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24 March 2022
How to create an unforgettable pitch deck to catch (and hold) investor attention
SeedLegals ©

How to create an unforgettable pitch deck to catch (and hold) investor attention

In 2021, there were 5.6 million private businesses in the UK - more than the entire population of Norway. Put into perspective, it’s clear that today’s entrepreneurs face more competition than ever before. As a result, investors are in high demand. At SeedLegals, our recent research discovered 70% of founders had chased potential investors up to five times before receiving a response. So entrepreneurs should be doing everything possible to attract funding and your pitch deck is the first thing to optimise.

A pitch deck is often the first impression you give a potential investor. It’s an opportunity to show the value your business will bring to market. Despite that, many entrepreneurs still fail to build effective pitch decks.

Developing your deck can be a long process. Founders tell us they revise theirs on average five times following investor feedback. Want to improve yours? These are my five top tips to upgrade your pitch deck, fast.

1. Keep it succinct

At a conference run by Inc. a few years ago, O’Leary Ventures president Alex Kenjeev mentioned that ‘word salad’ had become all too common. It was one of his top three pain points when receiving a pitch. There are three main reasons why you need to avoid ‘word salad’:

  • Time is limited: A study suggested investors only look at a deck for an average of  3 minutes 44 seconds, so founders need to communicate idea quickly.

  • ‘Word salad’ suggests your idea is under-developed: “You can say so little with so many words, it’s amazing,” Kenjeev said at the conference. By using fewer words and concentrating on only giving relevant information, you’ll show investors you know what you’re talking about.

  • Bare it all: Paranoid founders might use a flurry of words to cloak business problems and try to deceive investors. Most investors will spot this. Remove the cloak, bare it all and investors will appreciate your honesty.

Advertising legend Luke Sullivan once said that if your idea doesn’t fit on a sticky note, it’s not ready. A pitch deck needs to contain more information than a sticky note summary, but Sullivan’s point stands: be succinct.

2. Prove your honesty and integrity

‘Can you tell us about a time you made a mistake and worked hard to fix it?’ That dreaded job interview question continues to stump so many candidates. But it’s important for employers who, like investors, want to work with reflective people. A business unable to analyse its own faults will never achieve success. Acknowledging faults can be both disarming and powerful.

In your pitch deck, the slide about your ‘competition’ is the most important place to be honest. Every business has competition. Acting as if you have none will suggest you’re naïve. Give an honest, thorough summary of your competition and you’ll show you’re  switched-on, honest and reliable.

Let’s look through a positive lens too: when you define competition for investors, you gain a fantastic opportunity to highlight your business’s unique selling points.

3. Show, don’t tell…

Consider these two sentences:

  • ‘We had massive growth in the first quarter of 2022.’

  • ‘Subscriber numbers leapt 63% to 75,329 in the first quarter of 2022, resulting in a £113,450 higher projected annual revenue.’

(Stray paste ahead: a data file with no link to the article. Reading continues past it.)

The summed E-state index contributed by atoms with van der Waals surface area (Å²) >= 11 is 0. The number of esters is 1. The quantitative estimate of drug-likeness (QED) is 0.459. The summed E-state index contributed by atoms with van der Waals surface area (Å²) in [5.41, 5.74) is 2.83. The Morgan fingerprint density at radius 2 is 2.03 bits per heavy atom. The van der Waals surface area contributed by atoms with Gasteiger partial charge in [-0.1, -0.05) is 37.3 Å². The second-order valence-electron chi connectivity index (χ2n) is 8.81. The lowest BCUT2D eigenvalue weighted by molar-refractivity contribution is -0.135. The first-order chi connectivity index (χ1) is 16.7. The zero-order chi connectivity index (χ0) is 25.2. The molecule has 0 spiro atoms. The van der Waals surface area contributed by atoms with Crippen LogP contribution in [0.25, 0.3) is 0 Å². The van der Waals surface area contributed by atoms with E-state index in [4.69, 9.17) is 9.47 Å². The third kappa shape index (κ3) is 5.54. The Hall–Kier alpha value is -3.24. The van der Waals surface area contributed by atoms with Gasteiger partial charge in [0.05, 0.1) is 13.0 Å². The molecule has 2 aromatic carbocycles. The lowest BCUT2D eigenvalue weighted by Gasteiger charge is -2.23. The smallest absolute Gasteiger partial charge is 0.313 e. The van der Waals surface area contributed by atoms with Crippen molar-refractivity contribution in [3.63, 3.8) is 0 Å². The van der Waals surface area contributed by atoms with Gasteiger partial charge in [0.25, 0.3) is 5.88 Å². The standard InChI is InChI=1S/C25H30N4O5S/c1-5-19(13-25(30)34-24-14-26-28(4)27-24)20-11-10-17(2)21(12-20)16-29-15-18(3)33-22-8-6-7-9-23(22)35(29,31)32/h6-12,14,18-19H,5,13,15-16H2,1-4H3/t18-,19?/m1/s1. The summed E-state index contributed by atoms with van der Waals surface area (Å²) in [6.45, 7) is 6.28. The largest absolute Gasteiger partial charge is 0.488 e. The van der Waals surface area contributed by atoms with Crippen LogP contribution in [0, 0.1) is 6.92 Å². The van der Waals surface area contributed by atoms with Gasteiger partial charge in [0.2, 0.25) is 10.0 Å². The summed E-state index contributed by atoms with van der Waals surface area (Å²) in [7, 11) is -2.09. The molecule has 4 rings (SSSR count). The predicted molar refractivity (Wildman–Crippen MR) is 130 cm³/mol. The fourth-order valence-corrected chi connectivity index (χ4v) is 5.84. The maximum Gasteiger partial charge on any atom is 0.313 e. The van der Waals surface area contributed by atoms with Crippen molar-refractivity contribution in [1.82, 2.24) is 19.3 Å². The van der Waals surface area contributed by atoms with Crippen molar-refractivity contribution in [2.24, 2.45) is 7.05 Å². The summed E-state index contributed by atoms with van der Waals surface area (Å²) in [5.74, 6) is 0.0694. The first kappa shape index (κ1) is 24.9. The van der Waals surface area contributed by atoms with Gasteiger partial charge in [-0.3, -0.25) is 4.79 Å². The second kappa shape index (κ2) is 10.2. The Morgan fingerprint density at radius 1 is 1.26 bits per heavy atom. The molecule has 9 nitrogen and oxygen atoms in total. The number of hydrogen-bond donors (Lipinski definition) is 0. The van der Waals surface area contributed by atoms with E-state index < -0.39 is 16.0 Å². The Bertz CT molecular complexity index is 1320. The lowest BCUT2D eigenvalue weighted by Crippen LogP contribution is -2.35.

It’s clear which one sounds better. But to clarify the advice: use specific facts to follow up your claims. For example, if your business model relies on royalties from payments between lodger and homeowner, like Airbnb, tell investors the percentage you plan to take and the estimated revenue that would generate.

The use of facts can also help to eradicate word salads and convince investors you’re the real deal.

4. … but also tell

While investors want to know your business’s current performance, they also want to know your future plans. Plans change. They know that. But you need to prove that you’re at least considering the future of your business so do tell them your vision.

A pitch deck can be a bit like a first date in that respect. Prospective partners might want to know your answers to life’s big questions: do you want kids? Where do you see yourself living in 10 years? What are you hoping to achieve in your life? You should approach your pitch deck with a similar line of questioning. Be bold and make future growth estimates. Investors know it might not happen, but you can describe what you imagine and are aiming for. If you’re making ambition claims, you can balance them by giving scenarios for ‘worst’, ‘realistic’, and ‘best-case’.

5. Show your personality

For our recent research, we asked founders why they thought investors funded their businesses. Behind financial returns and belief in the product, the third most popular answer was that the Investors believed in the team.

The ‘team’ slide is both one of the most important slides in your pitch deck and often one of the most overlooked. Some founders see it as a box-ticking exercise. But don’t be fooled – investors don’t see funding as a one-way transaction, they see it as a potential long-term relationship. Show them why they should work with you. What makes you and your team interesting? Why does the team work well together? Have you achieved success together in a previous project?

In the spirit of avoiding a word salad conclusion, my tips boil down to two things: cut the jargon and be yourself. Good luck!

Anthony Rose is cofounder and CEO at SeedLegals.

Create a free Pitch page on SeedLegals to share with investors, and follow your progress with the Investor Tracker: